It was supposed to kickstart the anaemic economy into life, and this would eventually be seen in fewer Americans kicking around with nothing to do all day. We are still a long way off from a victory for the Fed, but the financial markets seem to think that the Fed will win this one, unemployment will fall, and the Fed will take its foot off the printing accelerator. If the US manages to achieve this smooth lift-off, Ben Bernanke will join Pope John Paul II in the priority-boarding queue for sainthood.
So the odds are now on a US recovery: delayed, fitful, but a recovery nonetheless. This will send the dollar up and the US bond market down. A strong dollar always makes dollar investments in countries like Ireland more attractive. Good news for us.

Now let’s look at our first horse, the British mare.

The British broke with tradition last year by employing the Irish-Canadian Mark Carney as the Bank of England governor, which shows (among other things) how far the Irish of Gross Isle in Montreal have come over the years.

In his first outing as Bank of England governor last Thursday, Carney made it clear that the change at Threadneedle Street was more than cosmetic. Carney’s first move was to tell the world what his team was thinking.

“In the Committee’s view, the implied rise in the expected future path of Bank rates was not warranted by the recent developments in the domestic economy.”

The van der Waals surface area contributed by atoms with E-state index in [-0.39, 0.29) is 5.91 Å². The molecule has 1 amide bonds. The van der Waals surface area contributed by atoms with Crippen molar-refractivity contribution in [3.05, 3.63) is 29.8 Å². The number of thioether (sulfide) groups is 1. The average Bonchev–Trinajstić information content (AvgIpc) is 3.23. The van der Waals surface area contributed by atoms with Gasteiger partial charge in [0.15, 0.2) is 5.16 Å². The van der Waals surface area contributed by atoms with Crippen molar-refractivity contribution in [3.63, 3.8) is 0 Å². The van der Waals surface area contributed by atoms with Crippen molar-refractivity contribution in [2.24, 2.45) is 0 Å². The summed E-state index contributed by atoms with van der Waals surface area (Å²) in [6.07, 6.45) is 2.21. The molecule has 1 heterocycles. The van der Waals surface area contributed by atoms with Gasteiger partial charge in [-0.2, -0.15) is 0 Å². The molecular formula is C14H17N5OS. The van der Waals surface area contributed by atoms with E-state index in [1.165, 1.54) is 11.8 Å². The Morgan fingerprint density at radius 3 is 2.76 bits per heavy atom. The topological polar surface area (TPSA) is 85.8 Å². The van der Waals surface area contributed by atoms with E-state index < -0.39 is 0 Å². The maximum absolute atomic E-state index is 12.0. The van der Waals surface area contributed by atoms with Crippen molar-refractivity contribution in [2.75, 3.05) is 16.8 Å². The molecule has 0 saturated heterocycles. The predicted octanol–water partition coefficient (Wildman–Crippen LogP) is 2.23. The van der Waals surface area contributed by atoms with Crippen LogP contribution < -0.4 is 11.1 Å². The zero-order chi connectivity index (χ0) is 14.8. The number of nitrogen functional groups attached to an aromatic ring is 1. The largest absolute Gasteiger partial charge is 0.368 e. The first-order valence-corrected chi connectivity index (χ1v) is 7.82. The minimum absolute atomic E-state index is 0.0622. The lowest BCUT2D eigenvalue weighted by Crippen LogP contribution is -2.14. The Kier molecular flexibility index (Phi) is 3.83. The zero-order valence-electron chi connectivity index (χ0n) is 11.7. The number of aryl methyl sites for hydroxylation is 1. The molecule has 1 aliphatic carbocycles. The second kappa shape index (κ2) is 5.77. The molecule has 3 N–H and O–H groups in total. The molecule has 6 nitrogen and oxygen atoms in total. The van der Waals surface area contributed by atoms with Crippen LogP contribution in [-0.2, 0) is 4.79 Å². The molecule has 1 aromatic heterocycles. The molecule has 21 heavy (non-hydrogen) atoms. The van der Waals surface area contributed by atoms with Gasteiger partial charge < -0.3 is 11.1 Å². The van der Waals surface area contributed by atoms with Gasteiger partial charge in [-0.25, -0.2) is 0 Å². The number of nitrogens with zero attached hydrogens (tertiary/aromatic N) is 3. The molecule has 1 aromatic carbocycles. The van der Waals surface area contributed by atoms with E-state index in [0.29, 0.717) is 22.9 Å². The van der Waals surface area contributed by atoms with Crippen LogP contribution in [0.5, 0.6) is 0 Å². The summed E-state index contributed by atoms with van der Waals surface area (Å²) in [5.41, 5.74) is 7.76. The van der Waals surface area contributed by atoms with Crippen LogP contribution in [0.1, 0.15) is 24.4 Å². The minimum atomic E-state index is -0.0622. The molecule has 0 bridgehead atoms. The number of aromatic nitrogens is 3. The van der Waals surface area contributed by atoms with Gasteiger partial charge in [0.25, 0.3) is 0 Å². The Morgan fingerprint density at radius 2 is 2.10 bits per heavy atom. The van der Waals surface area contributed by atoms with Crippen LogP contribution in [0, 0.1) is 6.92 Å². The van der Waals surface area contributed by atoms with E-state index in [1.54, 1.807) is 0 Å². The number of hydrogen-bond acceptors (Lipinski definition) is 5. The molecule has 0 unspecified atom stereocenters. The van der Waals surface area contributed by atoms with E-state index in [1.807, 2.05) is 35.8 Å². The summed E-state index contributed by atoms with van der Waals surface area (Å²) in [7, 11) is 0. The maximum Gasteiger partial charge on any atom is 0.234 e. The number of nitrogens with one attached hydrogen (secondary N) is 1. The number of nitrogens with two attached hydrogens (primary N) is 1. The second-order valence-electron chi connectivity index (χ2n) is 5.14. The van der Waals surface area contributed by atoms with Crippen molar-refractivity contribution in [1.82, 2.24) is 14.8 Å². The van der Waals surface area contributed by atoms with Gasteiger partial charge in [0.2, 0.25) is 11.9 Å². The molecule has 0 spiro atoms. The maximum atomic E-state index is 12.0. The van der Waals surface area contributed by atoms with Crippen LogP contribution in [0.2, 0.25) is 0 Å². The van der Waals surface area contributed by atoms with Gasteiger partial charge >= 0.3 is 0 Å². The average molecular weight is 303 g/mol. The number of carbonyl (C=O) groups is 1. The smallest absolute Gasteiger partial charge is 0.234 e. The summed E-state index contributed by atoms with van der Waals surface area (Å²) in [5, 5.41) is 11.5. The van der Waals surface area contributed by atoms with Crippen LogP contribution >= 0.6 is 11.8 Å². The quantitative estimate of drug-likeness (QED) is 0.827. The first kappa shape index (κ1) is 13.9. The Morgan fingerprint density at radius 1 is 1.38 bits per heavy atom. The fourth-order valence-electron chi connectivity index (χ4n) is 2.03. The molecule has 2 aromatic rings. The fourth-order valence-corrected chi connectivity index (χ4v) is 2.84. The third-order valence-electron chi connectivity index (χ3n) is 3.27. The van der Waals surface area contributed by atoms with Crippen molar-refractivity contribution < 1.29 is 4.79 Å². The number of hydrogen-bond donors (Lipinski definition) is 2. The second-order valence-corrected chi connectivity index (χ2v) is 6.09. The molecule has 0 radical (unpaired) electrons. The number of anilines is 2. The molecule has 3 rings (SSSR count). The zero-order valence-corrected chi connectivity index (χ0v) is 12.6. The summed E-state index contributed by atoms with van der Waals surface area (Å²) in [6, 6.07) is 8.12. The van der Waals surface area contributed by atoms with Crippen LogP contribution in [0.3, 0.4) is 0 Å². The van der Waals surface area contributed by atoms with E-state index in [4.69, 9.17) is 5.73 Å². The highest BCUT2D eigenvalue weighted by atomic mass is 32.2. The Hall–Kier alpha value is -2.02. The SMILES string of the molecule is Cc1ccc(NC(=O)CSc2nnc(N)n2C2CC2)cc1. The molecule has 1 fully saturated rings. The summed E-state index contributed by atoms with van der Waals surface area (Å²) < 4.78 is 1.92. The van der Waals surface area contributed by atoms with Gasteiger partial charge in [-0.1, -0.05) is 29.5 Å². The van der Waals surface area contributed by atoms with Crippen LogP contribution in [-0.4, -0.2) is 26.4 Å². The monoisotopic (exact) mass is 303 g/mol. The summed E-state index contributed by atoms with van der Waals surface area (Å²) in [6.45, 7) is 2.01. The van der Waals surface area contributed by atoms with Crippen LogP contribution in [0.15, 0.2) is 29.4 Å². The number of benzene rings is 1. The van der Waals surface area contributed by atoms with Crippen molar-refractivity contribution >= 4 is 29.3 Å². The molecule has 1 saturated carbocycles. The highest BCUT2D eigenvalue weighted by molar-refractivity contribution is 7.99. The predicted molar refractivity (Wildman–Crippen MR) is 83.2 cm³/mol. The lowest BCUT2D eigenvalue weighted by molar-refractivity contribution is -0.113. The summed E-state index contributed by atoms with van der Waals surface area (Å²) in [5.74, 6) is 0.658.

This is a huge departure in terms of style – but also of substance. Carney is saying the British economy is still very weak, and that it will not be torpedoed by higher interest rates.

He is saying to the financial markets: chill out, there is plenty of time for rate rises, so at the moment let’s keep the patient in the convalescent ward. Again, good news for Ireland.

What about our third horse, the European or German nag? Well, here again, we had a significant policy shift from the ECB on Thursday. Following Carney’s straightforward statement about the British economy on Thursday, Mario Draghi went one better, saying that the eurozone would not see any rate rises for the foreseeable future.

This is hardly surprising, given the endemic weakness of the periphery and the political crisis in Portugal. However, what is different is that the central bankers are projecting forward and stating that they see weakness for some time to come in Europe; and, more importantly, that they will do what Bernanke did in the US and use all the tools in the monetary toolbox to stave off depression.

What does this mean for Ireland? It means that there will be absolutely no interest rate rises for some time. This must give huge relief to the thousands who are just about breathing, despite enormous debts.

Regular readers will know that I don’t believe that their debts should be, or will be, paid -but, ahead of that natural debt deal, this is at least a bit of breathing space.

As for Britain being kept on the monetary life-support system, this again can only help Irish agriculture and tourism dependent as we are on the whims of the English consumer.

Finally, if the dollar were to rise, as I expect it to do, multinational profits when translated into dollars will go up. If this makes a 50-50 decision to invest here or not more likely to fall in our favour, then this too is a small bit of supportive news.